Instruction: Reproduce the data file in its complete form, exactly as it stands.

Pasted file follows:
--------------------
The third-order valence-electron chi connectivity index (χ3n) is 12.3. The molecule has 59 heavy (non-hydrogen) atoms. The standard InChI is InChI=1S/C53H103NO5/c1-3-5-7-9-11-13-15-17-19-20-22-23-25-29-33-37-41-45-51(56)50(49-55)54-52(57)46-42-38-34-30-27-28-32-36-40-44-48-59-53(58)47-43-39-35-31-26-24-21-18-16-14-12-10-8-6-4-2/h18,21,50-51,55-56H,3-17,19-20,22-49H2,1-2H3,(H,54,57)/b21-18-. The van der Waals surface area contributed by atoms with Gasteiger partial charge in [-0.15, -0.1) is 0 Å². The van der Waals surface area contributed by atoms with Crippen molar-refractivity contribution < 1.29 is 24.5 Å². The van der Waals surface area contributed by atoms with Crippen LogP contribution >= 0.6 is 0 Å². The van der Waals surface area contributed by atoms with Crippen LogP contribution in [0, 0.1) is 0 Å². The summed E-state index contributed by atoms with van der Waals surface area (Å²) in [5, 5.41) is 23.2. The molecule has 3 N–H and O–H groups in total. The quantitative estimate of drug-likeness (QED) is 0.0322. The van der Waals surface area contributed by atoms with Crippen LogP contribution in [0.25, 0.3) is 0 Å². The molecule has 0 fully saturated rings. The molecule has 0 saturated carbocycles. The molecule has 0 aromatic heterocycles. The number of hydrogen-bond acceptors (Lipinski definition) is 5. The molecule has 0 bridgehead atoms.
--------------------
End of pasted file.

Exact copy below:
The third-order valence-electron chi connectivity index (χ3n) is 12.3. The molecule has 59 heavy (non-hydrogen) atoms. The standard InChI is InChI=1S/C53H103NO5/c1-3-5-7-9-11-13-15-17-19-20-22-23-25-29-33-37-41-45-51(56)50(49-55)54-52(57)46-42-38-34-30-27-28-32-36-40-44-48-59-53(58)47-43-39-35-31-26-24-21-18-16-14-12-10-8-6-4-2/h18,21,50-51,55-56H,3-17,19-20,22-49H2,1-2H3,(H,54,57)/b21-18-. The van der Waals surface area contributed by atoms with Gasteiger partial charge in [-0.15, -0.1) is 0 Å². The van der Waals surface area contributed by atoms with Crippen molar-refractivity contribution < 1.29 is 24.5 Å². The van der Waals surface area contributed by atoms with Crippen LogP contribution >= 0.6 is 0 Å². The van der Waals surface area contributed by atoms with Crippen LogP contribution in [0, 0.1) is 0 Å². The summed E-state index contributed by atoms with van der Waals surface area (Å²) in [5, 5.41) is 23.2. The molecule has 3 N–H and O–H groups in total. The quantitative estimate of drug-likeness (QED) is 0.0322. The van der Waals surface area contributed by atoms with Crippen LogP contribution in [0.25, 0.3) is 0 Å². The molecule has 0 fully saturated rings. The molecule has 0 saturated carbocycles. The molecule has 0 aromatic heterocycles. The number of hydrogen-bond acceptors (Lipinski definition) is 5. The molecule has 0 bridgehead atoms.